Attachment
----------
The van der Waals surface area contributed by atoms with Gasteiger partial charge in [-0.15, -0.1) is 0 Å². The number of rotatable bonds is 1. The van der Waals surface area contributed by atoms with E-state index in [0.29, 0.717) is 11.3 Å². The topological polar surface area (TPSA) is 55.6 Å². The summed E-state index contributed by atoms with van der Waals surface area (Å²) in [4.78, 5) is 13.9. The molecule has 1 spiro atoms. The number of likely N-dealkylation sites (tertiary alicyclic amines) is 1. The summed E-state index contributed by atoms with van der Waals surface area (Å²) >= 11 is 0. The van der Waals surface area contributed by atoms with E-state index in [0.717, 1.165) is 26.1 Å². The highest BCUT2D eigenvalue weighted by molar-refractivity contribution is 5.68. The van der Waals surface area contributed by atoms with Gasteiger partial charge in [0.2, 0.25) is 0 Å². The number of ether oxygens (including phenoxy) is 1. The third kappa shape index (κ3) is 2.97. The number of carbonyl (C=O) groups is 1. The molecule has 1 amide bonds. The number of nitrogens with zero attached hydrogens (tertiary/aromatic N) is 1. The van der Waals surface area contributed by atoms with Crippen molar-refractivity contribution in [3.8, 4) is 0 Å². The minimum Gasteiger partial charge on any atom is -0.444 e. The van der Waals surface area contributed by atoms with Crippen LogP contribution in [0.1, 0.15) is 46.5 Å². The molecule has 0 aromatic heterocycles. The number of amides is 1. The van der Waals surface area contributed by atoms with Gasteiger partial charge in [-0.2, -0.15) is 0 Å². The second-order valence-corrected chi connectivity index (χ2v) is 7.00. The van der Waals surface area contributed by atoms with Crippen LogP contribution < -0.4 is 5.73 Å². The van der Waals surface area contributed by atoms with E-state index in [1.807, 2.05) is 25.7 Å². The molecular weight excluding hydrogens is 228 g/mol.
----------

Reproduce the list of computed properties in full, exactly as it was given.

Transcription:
The van der Waals surface area contributed by atoms with Gasteiger partial charge in [-0.15, -0.1) is 0 Å². The number of rotatable bonds is 1. The van der Waals surface area contributed by atoms with E-state index in [0.29, 0.717) is 11.3 Å². The topological polar surface area (TPSA) is 55.6 Å². The summed E-state index contributed by atoms with van der Waals surface area (Å²) in [4.78, 5) is 13.9. The molecule has 1 spiro atoms. The number of likely N-dealkylation sites (tertiary alicyclic amines) is 1. The summed E-state index contributed by atoms with van der Waals surface area (Å²) >= 11 is 0. The van der Waals surface area contributed by atoms with E-state index in [0.717, 1.165) is 26.1 Å². The highest BCUT2D eigenvalue weighted by molar-refractivity contribution is 5.68. The van der Waals surface area contributed by atoms with Gasteiger partial charge in [0.2, 0.25) is 0 Å². The number of ether oxygens (including phenoxy) is 1. The third kappa shape index (κ3) is 2.97. The number of carbonyl (C=O) groups is 1. The molecule has 1 amide bonds. The number of nitrogens with zero attached hydrogens (tertiary/aromatic N) is 1. The van der Waals surface area contributed by atoms with Crippen molar-refractivity contribution in [3.8, 4) is 0 Å². The minimum Gasteiger partial charge on any atom is -0.444 e. The van der Waals surface area contributed by atoms with Crippen LogP contribution in [0.1, 0.15) is 46.5 Å². The molecule has 0 aromatic heterocycles. The number of amides is 1. The van der Waals surface area contributed by atoms with Gasteiger partial charge in [-0.2, -0.15) is 0 Å². The second-order valence-corrected chi connectivity index (χ2v) is 7.00. The van der Waals surface area contributed by atoms with Crippen LogP contribution < -0.4 is 5.73 Å². The van der Waals surface area contributed by atoms with E-state index in [1.807, 2.05) is 25.7 Å². The molecular weight excluding hydrogens is 228 g/mol.